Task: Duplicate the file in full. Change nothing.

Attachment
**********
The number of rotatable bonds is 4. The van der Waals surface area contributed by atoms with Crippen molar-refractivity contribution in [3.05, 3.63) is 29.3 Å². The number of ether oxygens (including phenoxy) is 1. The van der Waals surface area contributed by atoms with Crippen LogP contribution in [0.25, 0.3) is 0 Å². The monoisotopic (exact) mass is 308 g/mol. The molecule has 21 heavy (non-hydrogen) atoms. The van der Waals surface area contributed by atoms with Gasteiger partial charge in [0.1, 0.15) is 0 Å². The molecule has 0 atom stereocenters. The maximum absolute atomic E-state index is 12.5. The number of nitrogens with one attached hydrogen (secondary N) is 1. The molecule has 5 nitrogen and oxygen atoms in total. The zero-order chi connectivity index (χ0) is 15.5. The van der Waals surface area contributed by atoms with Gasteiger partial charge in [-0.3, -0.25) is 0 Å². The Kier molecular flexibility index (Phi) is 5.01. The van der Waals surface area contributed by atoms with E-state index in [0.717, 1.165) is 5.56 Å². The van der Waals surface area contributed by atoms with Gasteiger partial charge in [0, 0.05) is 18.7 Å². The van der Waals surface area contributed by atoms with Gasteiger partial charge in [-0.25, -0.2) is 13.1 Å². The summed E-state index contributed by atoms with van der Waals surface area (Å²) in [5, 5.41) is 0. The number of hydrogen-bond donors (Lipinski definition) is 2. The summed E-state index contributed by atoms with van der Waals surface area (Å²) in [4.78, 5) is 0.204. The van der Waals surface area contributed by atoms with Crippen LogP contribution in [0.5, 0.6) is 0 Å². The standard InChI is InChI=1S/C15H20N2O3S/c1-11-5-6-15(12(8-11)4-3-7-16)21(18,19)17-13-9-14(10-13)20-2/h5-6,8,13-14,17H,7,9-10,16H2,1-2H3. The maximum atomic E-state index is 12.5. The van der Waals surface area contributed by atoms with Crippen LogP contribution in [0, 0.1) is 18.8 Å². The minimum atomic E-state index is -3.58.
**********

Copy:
The number of rotatable bonds is 4. The van der Waals surface area contributed by atoms with Crippen molar-refractivity contribution in [3.05, 3.63) is 29.3 Å². The number of ether oxygens (including phenoxy) is 1. The van der Waals surface area contributed by atoms with Crippen LogP contribution in [0.25, 0.3) is 0 Å². The monoisotopic (exact) mass is 308 g/mol. The molecule has 21 heavy (non-hydrogen) atoms. The van der Waals surface area contributed by atoms with Gasteiger partial charge in [0.1, 0.15) is 0 Å². The molecule has 0 atom stereocenters. The maximum absolute atomic E-state index is 12.5. The number of nitrogens with one attached hydrogen (secondary N) is 1. The molecule has 5 nitrogen and oxygen atoms in total. The zero-order chi connectivity index (χ0) is 15.5. The van der Waals surface area contributed by atoms with Gasteiger partial charge in [-0.3, -0.25) is 0 Å². The Kier molecular flexibility index (Phi) is 5.01. The van der Waals surface area contributed by atoms with E-state index in [0.717, 1.165) is 5.56 Å². The van der Waals surface area contributed by atoms with Gasteiger partial charge in [0, 0.05) is 18.7 Å². The van der Waals surface area contributed by atoms with Gasteiger partial charge in [-0.25, -0.2) is 13.1 Å². The summed E-state index contributed by atoms with van der Waals surface area (Å²) in [5, 5.41) is 0. The number of hydrogen-bond donors (Lipinski definition) is 2. The summed E-state index contributed by atoms with van der Waals surface area (Å²) in [4.78, 5) is 0.204. The van der Waals surface area contributed by atoms with Crippen LogP contribution in [0.5, 0.6) is 0 Å². The standard InChI is InChI=1S/C15H20N2O3S/c1-11-5-6-15(12(8-11)4-3-7-16)21(18,19)17-13-9-14(10-13)20-2/h5-6,8,13-14,17H,7,9-10,16H2,1-2H3. The maximum atomic E-state index is 12.5. The van der Waals surface area contributed by atoms with Crippen LogP contribution in [0, 0.1) is 18.8 Å². The minimum atomic E-state index is -3.58.